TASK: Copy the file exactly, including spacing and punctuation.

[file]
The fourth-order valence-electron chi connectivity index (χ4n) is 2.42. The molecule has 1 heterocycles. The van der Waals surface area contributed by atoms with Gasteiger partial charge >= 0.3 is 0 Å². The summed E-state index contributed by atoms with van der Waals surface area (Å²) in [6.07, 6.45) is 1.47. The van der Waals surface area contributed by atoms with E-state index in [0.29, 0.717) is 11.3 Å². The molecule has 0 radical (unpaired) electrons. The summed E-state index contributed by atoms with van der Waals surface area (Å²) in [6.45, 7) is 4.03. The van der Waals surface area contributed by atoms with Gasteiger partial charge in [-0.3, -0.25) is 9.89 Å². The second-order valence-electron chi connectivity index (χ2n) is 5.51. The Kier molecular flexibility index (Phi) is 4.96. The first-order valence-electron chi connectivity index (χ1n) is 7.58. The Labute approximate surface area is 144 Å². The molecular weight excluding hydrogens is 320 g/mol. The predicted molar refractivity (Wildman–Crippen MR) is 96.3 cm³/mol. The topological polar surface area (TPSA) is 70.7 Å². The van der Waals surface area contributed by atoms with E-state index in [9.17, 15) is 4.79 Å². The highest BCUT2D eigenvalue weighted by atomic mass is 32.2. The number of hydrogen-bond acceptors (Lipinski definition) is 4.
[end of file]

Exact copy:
The fourth-order valence-electron chi connectivity index (χ4n) is 2.42. The molecule has 1 heterocycles. The van der Waals surface area contributed by atoms with Gasteiger partial charge >= 0.3 is 0 Å². The summed E-state index contributed by atoms with van der Waals surface area (Å²) in [6.07, 6.45) is 1.47. The van der Waals surface area contributed by atoms with E-state index in [0.29, 0.717) is 11.3 Å². The molecule has 0 radical (unpaired) electrons. The summed E-state index contributed by atoms with van der Waals surface area (Å²) in [6.45, 7) is 4.03. The van der Waals surface area contributed by atoms with Gasteiger partial charge in [-0.3, -0.25) is 9.89 Å². The second-order valence-electron chi connectivity index (χ2n) is 5.51. The Kier molecular flexibility index (Phi) is 4.96. The first-order valence-electron chi connectivity index (χ1n) is 7.58. The Labute approximate surface area is 144 Å². The molecular weight excluding hydrogens is 320 g/mol. The predicted molar refractivity (Wildman–Crippen MR) is 96.3 cm³/mol. The topological polar surface area (TPSA) is 70.7 Å². The van der Waals surface area contributed by atoms with E-state index in [9.17, 15) is 4.79 Å². The highest BCUT2D eigenvalue weighted by atomic mass is 32.2. The number of hydrogen-bond acceptors (Lipinski definition) is 4.